Bob: It was addressed to me (they all are). I didn’t remember ordering anything so I figured you did.

Me: But why did you open it?

Bob: I wondered what it was.

Me: So, you didn’t think it was for you.

Bob: Right.

Me: Why did you open something that you thought was for me?

Bob: I wanted to find out what it was.

Me: So, it didn’t really matter who it was for, you were opening it.

Bob: Now you understand.

It’s hard to argue with that kind of logic.

So, a big HAPPY VALENTINE’S DAY to Bob and to all of you, too. May your day be filled with scintillating conversation.

Flowers from Bob, waiting for me when I got home. He’s so sweet.

A Sign of a Healthy Valentine’s Day

This is a public service announcement. If you’ve been caught up in the post-holiday clean-up or the crazy cold weather that has invaded the country, then allow me to put you on notice that Valentine’s Day is just around the corner. To be exact, 22 days as of this posting.

As I ponder the sign at the corner Walgreens, I realize it is more important than ever to plan ahead for this day of unleashed romance. This is a night when restaurants set up extra tables and there are long lines at the grocery store as men pick up handfuls of flowers as they head home from work. The card aisles in the stores get picked over so badly that if you are pale like our family, you may have to show the DNA results from Ancestry.com to explain the Mahogany brand being chosen as the best of the remaining three cards.

Sidebar: Yes, I have received the Mahogany brand before, and while the verse was very nice it was unusual to have white-as-white Bob and I being portrayed by a couple of a different race – not that there’s anything wrong with that. Our kids called their dad out on being a last-minute shopper, while Bob said he didn’t know what they were talking about. For the record, I’m sure both sides were telling the truth.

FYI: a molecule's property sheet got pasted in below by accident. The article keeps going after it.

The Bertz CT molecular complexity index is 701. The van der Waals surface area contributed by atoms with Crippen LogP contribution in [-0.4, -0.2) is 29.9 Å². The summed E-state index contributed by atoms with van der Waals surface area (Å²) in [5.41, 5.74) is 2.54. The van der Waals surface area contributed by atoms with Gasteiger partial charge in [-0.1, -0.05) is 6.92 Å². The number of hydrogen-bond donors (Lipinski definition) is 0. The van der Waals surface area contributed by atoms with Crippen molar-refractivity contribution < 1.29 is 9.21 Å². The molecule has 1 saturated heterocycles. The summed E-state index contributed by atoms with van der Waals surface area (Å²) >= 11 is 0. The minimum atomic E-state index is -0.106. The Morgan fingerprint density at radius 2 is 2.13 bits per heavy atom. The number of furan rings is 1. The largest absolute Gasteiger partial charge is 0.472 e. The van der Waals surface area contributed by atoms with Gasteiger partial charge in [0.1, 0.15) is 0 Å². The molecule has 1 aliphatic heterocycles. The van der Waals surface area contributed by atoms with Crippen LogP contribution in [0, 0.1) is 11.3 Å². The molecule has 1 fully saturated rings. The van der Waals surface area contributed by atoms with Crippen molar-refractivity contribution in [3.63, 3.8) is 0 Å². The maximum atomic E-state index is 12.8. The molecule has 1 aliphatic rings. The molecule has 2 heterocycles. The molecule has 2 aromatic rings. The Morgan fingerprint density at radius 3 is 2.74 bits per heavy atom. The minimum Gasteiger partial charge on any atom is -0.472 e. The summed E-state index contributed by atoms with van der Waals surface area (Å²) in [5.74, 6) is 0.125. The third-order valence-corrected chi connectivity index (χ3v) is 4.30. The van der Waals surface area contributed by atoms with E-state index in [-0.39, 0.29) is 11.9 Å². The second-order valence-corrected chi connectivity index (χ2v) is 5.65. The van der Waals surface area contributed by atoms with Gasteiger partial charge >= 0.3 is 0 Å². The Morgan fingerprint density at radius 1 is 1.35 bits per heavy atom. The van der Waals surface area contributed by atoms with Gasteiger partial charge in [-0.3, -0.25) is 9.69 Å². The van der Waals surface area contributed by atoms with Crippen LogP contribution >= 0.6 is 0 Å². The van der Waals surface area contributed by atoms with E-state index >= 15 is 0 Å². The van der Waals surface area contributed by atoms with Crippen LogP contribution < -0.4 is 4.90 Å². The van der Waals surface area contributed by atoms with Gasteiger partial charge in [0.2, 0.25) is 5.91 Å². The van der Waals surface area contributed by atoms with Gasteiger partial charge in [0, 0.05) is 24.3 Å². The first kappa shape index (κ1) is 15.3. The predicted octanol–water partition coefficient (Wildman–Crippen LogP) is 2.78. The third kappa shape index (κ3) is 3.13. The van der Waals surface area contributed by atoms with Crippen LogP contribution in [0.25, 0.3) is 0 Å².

But I’m not hear to warn you about card choices, though I will say it was long overdue for the card industry to recognize that it’s a colorful world out there. I’m here to join with Walgreens and encourage you to get a flu shot or do something equally special for Valentine’s Day like Lysol down the house. Do you know how many germ-infested people have used their disgustingly dirty hands to look through those cards? Some have probably flipped through them while awaiting their prescription for strep, flu, or bubonic plague, while sneezing. And the close quarters at restaurants are a veritable petri dish of influenza. That’s not the kind of culture you’re looking for on Valentine’s Day, that’s for sure.

Thanks, Walgreens! You truly are a caring organization.

In case you’ve been under a rock somewhere, let me inform you that the flu shot takes two weeks to gain efficacy in your body, so you still have a few days to ensure a very special Valentine’s Day. If you’re not an immunizer, you may want to stay under that rock for a few more weeks until flu season passes. Or you could do what Walgreens is really promoting, plan on getting those shots together for Valentine’s Day. Now that’s love!

CVS, Where You Can Get a Prescription, Pick Up Some Milk, Be Stalked by Zombies (a vintage post)

Enjoy this  post from four years ago. It was included in the Erma Bombeck Humor Blog in 2012.

CVS just might stand for Customers are Very Scary.  I offer you proof with this frightening but true story that happened at my local CVS.  (Note:  I have changed the name of the girl in this story, at least I think I changed it.  This was not to protect her privacy, but because I couldn’t remember her name by the time I got home.)

Once upon a time there was a little girl of seven.  She was a happy, friendly child who roamed the aisles of the store alone without a care.  Or so it seemed.

She approached me and asked me my name.  “Bonnie,” I said.  “What’s your name?”

“Melissa.”

“Hi, Melissa.  How are you?”

“I’m fine except a scary thing is following me around the store,” she replied.